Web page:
Social Media Site Used by Pittsburgh Synagogue Gunman in Legal Crosshairs

Pennsylvania's Attorney General Josh Shapiro, himself a member of the local Jewish community, tells Haaretz that racist hate speech on has pushed his office to review its activities

In this Aug. 14, 2018 file photo, Pennsylvania Attorney General Josh Shapiro speaks during a news conference at the Capitol in Harrisburg, Pa.
Matt Rourke,AP

PITTSBURGH - Josh Shapiro, Pennsylvania's attorney general, told Haaretz on Monday that his office was looking into the operation of the social media platform, which was used by the gunman behind Saturday’s massacre at the Tree of Life synagogue in Pittsburgh., the website where Robert Bowers posted anti-Semitic views, said on Sunday it was offline for a period of time after being asked by its domain provider to move to another registrar.

Founded in 2016 by conservative Andrew Torba, Gab bills itself as the “free speech” alternative to Twitter and Facebook and has since become a popular place to post content unwelcome or prohibited on other platforms. Bowers, 46, joined the site in January.

Notable users include right-wing provocateur Milo Yiannopoulos and Andrew Anglin, the founder of the neo-Nazi Daily Stormer website, as well as media personalities Alex Jones and Carl Benjamin.

Bowers, who is standing trial and is accused of murdering 11 people at the Pittsburgh synagogue this weekend, used Gab to spread violent contents and anti-Semitic conspiracy theories. On the morning of the attack, shortly before he went into the synagogue, Bowers posted a comment on Gab against HIAS, a Jewish-American group that assists refugees.

This image shows a portion of an archived webpage from the social media website Gab, with a Saturday, Oct. 27, 2018 posting by Pittsburgh synagogue shooting suspect Robert Bowers. HIAS, mentioned in the posting, is a Maryland-based nonprofit group that helps refugees around the world find safety and freedom. (AP Photo)
This image shows a portion of an archived webpage from the social media website Gab, with a Saturday, Oct. 27, 2018 posting by Pittsburgh synagogue shooting suspect Robert Bowers.

“My office is reviewing this platform, which was used by the killer to spread his hateful messages,” Shapiro told Haaretz in an interview. “We have strong first amendment protections in this country, and that’s very important for me, but when that speech includes incitement to violence, that crosses a line. We cannot tolerate that.”

Shapiro said the same rule applies to websites that “explain how violence is going to occur.” Bowers’ last post on the network included the phrase “I’m going in,” which could be perceived as an announcement of his intention to attack the synagogue. “We’re taking a look at all of this in the wake of the horrific incident,” Shapiro explained.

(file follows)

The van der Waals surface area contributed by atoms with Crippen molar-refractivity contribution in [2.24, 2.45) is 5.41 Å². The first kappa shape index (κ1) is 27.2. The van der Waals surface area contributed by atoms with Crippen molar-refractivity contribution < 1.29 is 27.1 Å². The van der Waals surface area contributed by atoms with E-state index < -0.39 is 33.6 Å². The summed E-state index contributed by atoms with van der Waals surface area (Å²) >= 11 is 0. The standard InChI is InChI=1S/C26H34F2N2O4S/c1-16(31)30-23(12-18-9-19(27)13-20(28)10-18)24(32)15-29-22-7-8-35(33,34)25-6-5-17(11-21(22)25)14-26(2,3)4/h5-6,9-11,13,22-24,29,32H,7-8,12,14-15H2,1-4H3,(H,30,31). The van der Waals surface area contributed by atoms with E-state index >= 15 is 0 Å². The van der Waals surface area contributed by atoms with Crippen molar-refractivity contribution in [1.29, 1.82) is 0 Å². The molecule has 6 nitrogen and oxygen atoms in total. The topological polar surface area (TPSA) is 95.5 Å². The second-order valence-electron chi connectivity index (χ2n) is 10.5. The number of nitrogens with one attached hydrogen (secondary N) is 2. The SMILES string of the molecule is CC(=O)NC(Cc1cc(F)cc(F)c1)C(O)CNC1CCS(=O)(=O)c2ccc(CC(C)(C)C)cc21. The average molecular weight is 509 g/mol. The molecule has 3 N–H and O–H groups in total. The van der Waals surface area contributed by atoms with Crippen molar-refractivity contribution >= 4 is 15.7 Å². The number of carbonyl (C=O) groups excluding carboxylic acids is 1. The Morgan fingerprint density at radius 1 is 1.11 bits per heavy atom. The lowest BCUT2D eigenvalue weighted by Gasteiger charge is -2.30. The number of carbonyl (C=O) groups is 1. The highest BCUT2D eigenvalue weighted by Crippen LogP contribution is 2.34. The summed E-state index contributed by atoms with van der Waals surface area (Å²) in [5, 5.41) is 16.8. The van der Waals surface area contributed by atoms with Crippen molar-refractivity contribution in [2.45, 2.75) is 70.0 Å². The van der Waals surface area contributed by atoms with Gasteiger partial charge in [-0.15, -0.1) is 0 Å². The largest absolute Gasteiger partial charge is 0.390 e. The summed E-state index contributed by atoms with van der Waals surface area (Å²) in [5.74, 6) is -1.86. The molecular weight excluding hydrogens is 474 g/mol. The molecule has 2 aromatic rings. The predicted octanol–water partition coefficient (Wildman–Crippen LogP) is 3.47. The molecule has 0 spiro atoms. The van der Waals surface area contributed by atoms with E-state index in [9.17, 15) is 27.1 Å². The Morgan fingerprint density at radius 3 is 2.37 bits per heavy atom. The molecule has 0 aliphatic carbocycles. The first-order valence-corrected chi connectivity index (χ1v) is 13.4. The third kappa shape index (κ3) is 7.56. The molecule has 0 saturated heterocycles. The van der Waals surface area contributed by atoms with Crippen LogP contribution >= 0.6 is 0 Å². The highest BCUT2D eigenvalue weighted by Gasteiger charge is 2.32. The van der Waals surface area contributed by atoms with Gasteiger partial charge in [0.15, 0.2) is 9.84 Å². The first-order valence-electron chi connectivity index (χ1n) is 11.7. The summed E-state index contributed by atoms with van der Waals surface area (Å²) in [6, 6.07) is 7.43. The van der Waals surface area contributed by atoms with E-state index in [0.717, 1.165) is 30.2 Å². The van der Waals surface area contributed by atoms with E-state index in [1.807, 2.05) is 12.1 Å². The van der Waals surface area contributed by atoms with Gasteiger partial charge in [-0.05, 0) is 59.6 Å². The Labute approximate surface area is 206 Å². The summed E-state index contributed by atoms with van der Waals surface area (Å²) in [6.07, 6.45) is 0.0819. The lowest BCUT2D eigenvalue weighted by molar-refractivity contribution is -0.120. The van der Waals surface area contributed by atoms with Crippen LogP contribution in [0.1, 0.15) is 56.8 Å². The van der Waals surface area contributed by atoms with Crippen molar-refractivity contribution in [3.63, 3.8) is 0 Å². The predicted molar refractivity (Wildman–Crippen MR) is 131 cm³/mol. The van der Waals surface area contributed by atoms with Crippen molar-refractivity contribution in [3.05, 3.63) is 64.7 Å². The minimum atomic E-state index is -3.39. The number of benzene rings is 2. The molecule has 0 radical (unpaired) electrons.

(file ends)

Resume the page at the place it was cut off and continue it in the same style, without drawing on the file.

Himself a member of the Jewish community, Shapiro told Haaretz that it was “deeply painful” for him to be in Pittsburgh this weekend and witness the local Jewish community’s grief and sadness. “At the same time,” he added, “I found strength in people from all walks of life who have come together to condemn this violence.”

The attorney general warned that in his state and across the country, law enforcement authorities were noticing an uptick in racist hate speech. “It’s on the rise, no question about it,” he said. “Often times, the president and other elected officials use heated rhetoric that offers comfort and opportunity to those who are expressing anti-Semitic views.”

Despite the difficult events of this weekend, Shapiro said he was optimistic about the future of the local Jewish community. “Over the last 48 hours, despite the carnage, I have seen so much greatness here,” he explained, citing multi-faith gatherings across the city and the state in support of the Jewish community. “I believe we will rise above this.”

Shapiro said he was “incredibly proud” of local police who saved lives on Saturday by arriving to the scene of the terror attack and confronting Bowers. “Their bravery saved people’s lives,” he said. Shapiro quoted the famous Talmudic phrase - “whoever saves one soul, it is as if he saved an entire world” to express his gratitude to the local police officers, stating that “many souls were saved because of their actions.”

Gab raised $1 million through crowdfunding last year, but recorded a loss of $201,704, according to a document filed with the U.S. Securities and Exchange Commission.

Utsav Sanduja, Gab’s former chief operating officer, said the company and its mission will survive “guilt by association” and could do more fundraising through cryptocurrencies in order to bypass tech companies. “We created Gab for the purpose of letting off steam not to kill. That was not our intention,” he said.

Reuters contributed background to this report